May 15 - May 18, 2017

After our trip to Madidi, we took another rest day in Rurrenabaque. I don’t remember doing anything besides catch up on the Internet and read. This is one of very few days where I didn’t take any pictures.

IMG 2742 The following morning we made our way to the office of Bala tours, where we were picked up by a car that took us to Santa Rosa. This drive took about 3 hours, mostly over a dirt road that a big Chinese company was busily turning into a large highway. This road will provide a good connection to Bolivia’s neighbors, but is also controversial because it will cut through Madidi National Park. In Bolivia’s current political climate however, infrastructure (usually accompanied by a huge billboard with Morales’ face on it) and industry trump everything.

IMG 2726 But for now the road was still dirt, and the surroundings were minimally developed farmland. As such we saw quite a few birds on our drive, and at one point we stopped to watch some sloths. They were much harder to see than the ones in Santa Cruz, but we did glimpse one with a baby.

IMG 2764 From Santa Rosa we took a short boat trip to the lodge where we would stay. On that short trip we saw more birds, and got our first glimpses of Bolivian “pink” river dolphins. The lodge consisted of half a dozen cabins and a central dining room, all built on packed dirt with palm trees growing on it. We met our guide for our stay, and after dropping off our luggage went on our first boat ride.

P1130457 The water was unseasonably high. Usually at this time of year the water is 6 meters above the low water level, but during our visit it was 10 meters above the low water level. As a result the water was very murky, and we were effectively sailing through the upper layer of brush/lower layer of trees. The murky water made it very hard to get pictures of the river dolphins, because you could only really see them when they’re above water, and they would only be there very briefly.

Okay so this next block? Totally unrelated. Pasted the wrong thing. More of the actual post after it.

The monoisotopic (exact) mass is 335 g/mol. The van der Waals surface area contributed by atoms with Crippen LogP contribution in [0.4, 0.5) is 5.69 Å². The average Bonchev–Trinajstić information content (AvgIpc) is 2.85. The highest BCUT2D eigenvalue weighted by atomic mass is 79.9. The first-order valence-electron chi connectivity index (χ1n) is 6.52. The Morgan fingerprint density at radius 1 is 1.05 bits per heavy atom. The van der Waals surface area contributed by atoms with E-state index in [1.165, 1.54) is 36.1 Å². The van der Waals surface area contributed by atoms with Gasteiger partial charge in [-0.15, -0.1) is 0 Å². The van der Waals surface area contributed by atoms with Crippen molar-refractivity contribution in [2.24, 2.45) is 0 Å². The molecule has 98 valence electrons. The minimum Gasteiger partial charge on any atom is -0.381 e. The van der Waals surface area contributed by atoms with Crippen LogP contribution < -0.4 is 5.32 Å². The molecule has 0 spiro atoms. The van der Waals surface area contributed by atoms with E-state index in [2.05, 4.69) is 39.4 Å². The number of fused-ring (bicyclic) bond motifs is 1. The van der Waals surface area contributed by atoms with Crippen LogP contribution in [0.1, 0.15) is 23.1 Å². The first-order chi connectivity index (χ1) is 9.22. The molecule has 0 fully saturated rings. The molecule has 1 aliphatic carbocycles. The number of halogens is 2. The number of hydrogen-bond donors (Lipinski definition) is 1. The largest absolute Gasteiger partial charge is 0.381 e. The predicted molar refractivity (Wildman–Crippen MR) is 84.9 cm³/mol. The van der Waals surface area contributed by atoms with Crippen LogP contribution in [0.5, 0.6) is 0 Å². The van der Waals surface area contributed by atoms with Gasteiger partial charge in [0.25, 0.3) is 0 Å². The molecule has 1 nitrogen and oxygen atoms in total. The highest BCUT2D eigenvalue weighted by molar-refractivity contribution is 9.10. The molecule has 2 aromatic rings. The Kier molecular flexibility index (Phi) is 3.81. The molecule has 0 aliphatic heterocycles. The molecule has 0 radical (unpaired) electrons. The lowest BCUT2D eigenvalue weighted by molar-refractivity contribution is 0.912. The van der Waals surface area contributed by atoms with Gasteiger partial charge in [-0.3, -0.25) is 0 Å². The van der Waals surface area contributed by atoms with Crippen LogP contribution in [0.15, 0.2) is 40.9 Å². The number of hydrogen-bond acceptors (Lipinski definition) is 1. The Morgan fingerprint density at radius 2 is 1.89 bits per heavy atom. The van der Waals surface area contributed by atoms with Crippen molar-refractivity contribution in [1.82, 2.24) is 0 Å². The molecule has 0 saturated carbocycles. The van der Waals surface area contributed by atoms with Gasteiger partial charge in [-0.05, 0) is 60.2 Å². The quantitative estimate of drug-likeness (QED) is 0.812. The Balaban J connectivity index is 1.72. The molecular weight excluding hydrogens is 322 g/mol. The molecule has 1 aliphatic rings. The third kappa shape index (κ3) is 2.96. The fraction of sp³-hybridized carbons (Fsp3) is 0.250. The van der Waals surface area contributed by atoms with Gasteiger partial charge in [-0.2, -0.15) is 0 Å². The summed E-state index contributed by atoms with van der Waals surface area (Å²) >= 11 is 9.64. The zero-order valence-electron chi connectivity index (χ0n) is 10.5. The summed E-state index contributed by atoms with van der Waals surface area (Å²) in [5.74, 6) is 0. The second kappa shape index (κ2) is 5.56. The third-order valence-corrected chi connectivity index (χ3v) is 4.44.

IMG 3009 We saw lots of birds during our stay. Danielle had a list going, and ended up with more than 50 species. Some of the most interesting birds were the Hoatzin birds. They sat in the trees not far above the water line, with distinctive blue faces and mohawks. As we passed, they’d emit a warning call which sounded like a forceful breath more than anything. The chicks, of which we saw quite a few, are born with little claws on their wings so that they can climb out of the water should they fall in.

IMG 3135 At night we went out again looking for cayman eyes. We only saw a few because the high water gave them lots of space to hide. We also saw some capybaras, but nothing like what we saw the following morning. We had gotten up early for the sunrise, and saw a river bank with many capybaras. Of course there were more birds as well. The sunrise was a bust due to cloudy weather, but we were plenty happy because of all the wildlife we saw.

IMG 2842 After breakfast we got our best look at river dolphins. They were playing in the water around our boat. A few jumped out of the water, and Danielle even touched one. Our guide had instructed us to splash the water with our hands, and one dolphin was curious enough to come right up to Danielle’s hand.

P1130470 Later, we came across a troop of squirrel monkeys. Our guide lodged our boat into the tree they were in, and promptly several monkeys used the stern of the boat to wrestle and chase each other around. A few monkeys also showed interests in Danielle’s phone and my camera. After a few minutes of this they moved on. It was also really neat to watch them grab insects and eat them.

P1130490 In the afternoon we returned to Rurrenabaque by boat and then by car. We once again retired to the air conditioning. The next morning we got to the airport nicely on time, but the staff there made a mistake and ended up putting us on a later plane. We didn’t really have anything planned so it wasn’t a huge deal, although a bit annoying.

Pampas pictures

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Living the good life in Seattle, occasionally sharing something interesting with the Internet.